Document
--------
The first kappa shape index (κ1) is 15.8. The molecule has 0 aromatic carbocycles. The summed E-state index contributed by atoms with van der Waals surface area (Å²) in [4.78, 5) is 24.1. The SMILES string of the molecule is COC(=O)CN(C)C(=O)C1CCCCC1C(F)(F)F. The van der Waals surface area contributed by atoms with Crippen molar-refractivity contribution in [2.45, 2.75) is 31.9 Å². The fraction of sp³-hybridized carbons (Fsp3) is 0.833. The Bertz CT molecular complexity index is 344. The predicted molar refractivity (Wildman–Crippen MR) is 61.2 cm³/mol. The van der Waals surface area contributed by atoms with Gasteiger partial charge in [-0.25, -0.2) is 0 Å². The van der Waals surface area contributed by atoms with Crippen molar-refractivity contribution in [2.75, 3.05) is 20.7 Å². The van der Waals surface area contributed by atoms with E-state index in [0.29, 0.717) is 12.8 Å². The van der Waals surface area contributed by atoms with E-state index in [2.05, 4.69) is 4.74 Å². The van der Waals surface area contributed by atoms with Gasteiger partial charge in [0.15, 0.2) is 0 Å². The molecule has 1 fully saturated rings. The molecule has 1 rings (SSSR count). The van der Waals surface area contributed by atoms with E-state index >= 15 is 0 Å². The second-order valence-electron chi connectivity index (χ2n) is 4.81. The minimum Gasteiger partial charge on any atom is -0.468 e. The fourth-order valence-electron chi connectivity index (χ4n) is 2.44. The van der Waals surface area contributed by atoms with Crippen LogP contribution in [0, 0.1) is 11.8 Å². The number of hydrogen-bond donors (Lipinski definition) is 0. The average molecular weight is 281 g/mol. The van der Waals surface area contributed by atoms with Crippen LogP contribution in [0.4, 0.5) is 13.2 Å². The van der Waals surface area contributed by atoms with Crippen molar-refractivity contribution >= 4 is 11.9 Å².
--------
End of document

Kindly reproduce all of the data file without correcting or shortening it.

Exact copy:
The first kappa shape index (κ1) is 15.8. The molecule has 0 aromatic carbocycles. The summed E-state index contributed by atoms with van der Waals surface area (Å²) in [4.78, 5) is 24.1. The SMILES string of the molecule is COC(=O)CN(C)C(=O)C1CCCCC1C(F)(F)F. The van der Waals surface area contributed by atoms with Crippen molar-refractivity contribution in [2.45, 2.75) is 31.9 Å². The fraction of sp³-hybridized carbons (Fsp3) is 0.833. The Bertz CT molecular complexity index is 344. The predicted molar refractivity (Wildman–Crippen MR) is 61.2 cm³/mol. The van der Waals surface area contributed by atoms with Gasteiger partial charge in [-0.25, -0.2) is 0 Å². The van der Waals surface area contributed by atoms with Crippen molar-refractivity contribution in [2.75, 3.05) is 20.7 Å². The van der Waals surface area contributed by atoms with E-state index in [0.29, 0.717) is 12.8 Å². The van der Waals surface area contributed by atoms with E-state index in [2.05, 4.69) is 4.74 Å². The van der Waals surface area contributed by atoms with Gasteiger partial charge in [0.15, 0.2) is 0 Å². The molecule has 1 fully saturated rings. The molecule has 1 rings (SSSR count). The van der Waals surface area contributed by atoms with E-state index >= 15 is 0 Å². The second-order valence-electron chi connectivity index (χ2n) is 4.81. The minimum Gasteiger partial charge on any atom is -0.468 e. The fourth-order valence-electron chi connectivity index (χ4n) is 2.44. The van der Waals surface area contributed by atoms with Crippen LogP contribution in [0, 0.1) is 11.8 Å². The number of hydrogen-bond donors (Lipinski definition) is 0. The average molecular weight is 281 g/mol. The van der Waals surface area contributed by atoms with Crippen LogP contribution in [0.4, 0.5) is 13.2 Å². The van der Waals surface area contributed by atoms with Crippen molar-refractivity contribution >= 4 is 11.9 Å².